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December surprise: Are commercial mortgages a $30 billion bomb waiting to go off?

Will Boye of Yellow Duck Marketing led a panel discussion of a possible commercial mortgage foreclosure bomb set to go off on Christmas Eve at the November meeting of the Charlotte chapter of Commercial Real Estate Women at the Charlotte Country Club. The panelists included Stacy Ackerman of K&L Gates, Chris Van Heerden of Wells Fargo and Kelly McLaren of the Finely Group. Photo by Scott Baughman

Will Boye of Yellow Duck Marketing led a panel discussion of a possible commercial mortgage foreclosure bomb set to go off on Christmas Eve at the November meeting of the Charlotte chapter of Commercial Real Estate Women at the Charlotte Country Club. The panelists included Stacy Ackerman of K&L Gates, Chris Van Heerden of Wells Fargo and Kelly McLaren of the Finely Group. Photo by Scott Baughman

Residential mortgages were a ticking time bomb of foreclosures waiting to go off in 2007. Hollywood tackled the detonation – and the lead up – in the film The Big Short. But could commercial mortgages, many of which are part of securities packages that are coming due on Dec. 24, lead to another foreclosure explosion?

This was the question put to a packed house of more than 120 guests and members at the November meeting of the Charlotte chapter of Commercial Real Estate Women at the Charlotte Country Club on Tuesday.

A panel discussion, moderated by media personality and public relations expert Will Boye, talked about Commercial Mortgage Backed Securities and their impact on the current real estate world in Charlotte and around the nation.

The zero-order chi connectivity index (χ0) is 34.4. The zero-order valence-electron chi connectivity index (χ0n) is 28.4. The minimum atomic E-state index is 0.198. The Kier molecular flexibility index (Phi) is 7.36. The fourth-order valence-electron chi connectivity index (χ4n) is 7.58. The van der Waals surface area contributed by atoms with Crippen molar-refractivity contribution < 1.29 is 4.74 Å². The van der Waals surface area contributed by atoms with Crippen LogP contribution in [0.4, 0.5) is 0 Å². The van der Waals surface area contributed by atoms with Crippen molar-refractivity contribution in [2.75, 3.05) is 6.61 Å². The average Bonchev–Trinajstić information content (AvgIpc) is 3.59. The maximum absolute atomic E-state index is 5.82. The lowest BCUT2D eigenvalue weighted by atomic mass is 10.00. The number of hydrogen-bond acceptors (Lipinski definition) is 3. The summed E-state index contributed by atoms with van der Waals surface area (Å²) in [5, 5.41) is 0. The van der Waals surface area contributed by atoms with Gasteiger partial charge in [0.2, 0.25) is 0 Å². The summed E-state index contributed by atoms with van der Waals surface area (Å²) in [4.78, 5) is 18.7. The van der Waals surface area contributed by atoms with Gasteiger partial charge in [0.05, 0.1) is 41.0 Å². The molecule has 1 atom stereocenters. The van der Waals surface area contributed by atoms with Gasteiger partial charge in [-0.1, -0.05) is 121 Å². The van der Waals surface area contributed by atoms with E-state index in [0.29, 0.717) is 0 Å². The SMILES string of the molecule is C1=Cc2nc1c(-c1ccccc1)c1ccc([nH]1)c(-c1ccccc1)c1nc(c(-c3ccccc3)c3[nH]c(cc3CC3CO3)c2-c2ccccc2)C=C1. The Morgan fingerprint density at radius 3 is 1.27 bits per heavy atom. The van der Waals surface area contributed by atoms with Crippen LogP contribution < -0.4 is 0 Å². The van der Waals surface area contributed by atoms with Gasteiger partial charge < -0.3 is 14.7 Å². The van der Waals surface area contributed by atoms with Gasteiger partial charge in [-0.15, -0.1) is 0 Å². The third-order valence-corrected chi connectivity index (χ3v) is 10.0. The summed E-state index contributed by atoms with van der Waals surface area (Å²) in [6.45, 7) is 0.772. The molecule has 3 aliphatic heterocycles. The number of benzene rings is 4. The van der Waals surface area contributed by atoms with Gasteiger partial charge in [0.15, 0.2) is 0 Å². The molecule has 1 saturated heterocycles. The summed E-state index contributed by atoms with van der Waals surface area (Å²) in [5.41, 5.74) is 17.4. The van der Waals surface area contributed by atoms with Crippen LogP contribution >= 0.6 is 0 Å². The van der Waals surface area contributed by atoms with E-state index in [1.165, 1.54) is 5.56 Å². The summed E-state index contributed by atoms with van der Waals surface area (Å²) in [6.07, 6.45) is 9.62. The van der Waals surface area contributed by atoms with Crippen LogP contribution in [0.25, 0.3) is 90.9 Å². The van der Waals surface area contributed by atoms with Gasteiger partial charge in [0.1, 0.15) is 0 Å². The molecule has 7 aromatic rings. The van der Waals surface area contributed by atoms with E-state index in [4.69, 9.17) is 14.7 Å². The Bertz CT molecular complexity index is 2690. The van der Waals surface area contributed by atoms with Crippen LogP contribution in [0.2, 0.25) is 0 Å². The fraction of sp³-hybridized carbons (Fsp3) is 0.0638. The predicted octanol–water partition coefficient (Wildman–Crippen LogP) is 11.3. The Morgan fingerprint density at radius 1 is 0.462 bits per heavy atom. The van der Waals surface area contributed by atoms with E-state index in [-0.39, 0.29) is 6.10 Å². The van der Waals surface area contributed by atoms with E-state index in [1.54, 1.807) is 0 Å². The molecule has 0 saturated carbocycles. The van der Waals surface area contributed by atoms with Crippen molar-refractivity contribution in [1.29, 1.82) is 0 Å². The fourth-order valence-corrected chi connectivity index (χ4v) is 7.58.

The panel included Stacy Ackerman of K&L Gates, Chris Van Heerden from Wells Fargo and Kelly McLaren of the Finley Group.

Boye kicked off the event with a brief discussion of what constitutes CMBS and how the market get into the current situation with a Christmas Eve deadline.

“Essentially, a bunch of commercial loans are brought together and sold off to investors as a group,” said Boye of Yellow Duck Marketing. “But because they are more complex, sometimes they’re more volatile.”

Boye went on to explain that the layering of lenders, and who is the lender occupying the first loss position, can get complicated when the real estate loan in question comes due.

“This really begins with the borrower who has a commercial real estate project they are looking to finance and then they start the loan process,” said Ackerman. “After the loan documentation is complete you’ll go into your loan closing. Sometimes it is six months before, sometimes the day before. After the closing the particular securitization is identified. Rating agencies are then going to give a grade to the loan.”

Ackerman said there is a lot of research that goes on before investors decide to purchase the CMBS.

“Then there will be a purchaser of the loan and once all of that due diligence is done the loans are sold into a real estate trust,” she explained. “You then have different players coming in to interact with your loan, and these loans and securities are held by pension funds, institutional investors and other investors.”

Looking back at the history of the CMBS market over the past decade, Boye noted that the amount of debt nationwide issued for CMBS declined precipitously between 2007 and 2008 as a result of the recession.

And the reason that December 2016 is a big date for many of the CMBS is that most such securities packages have a ten-year term.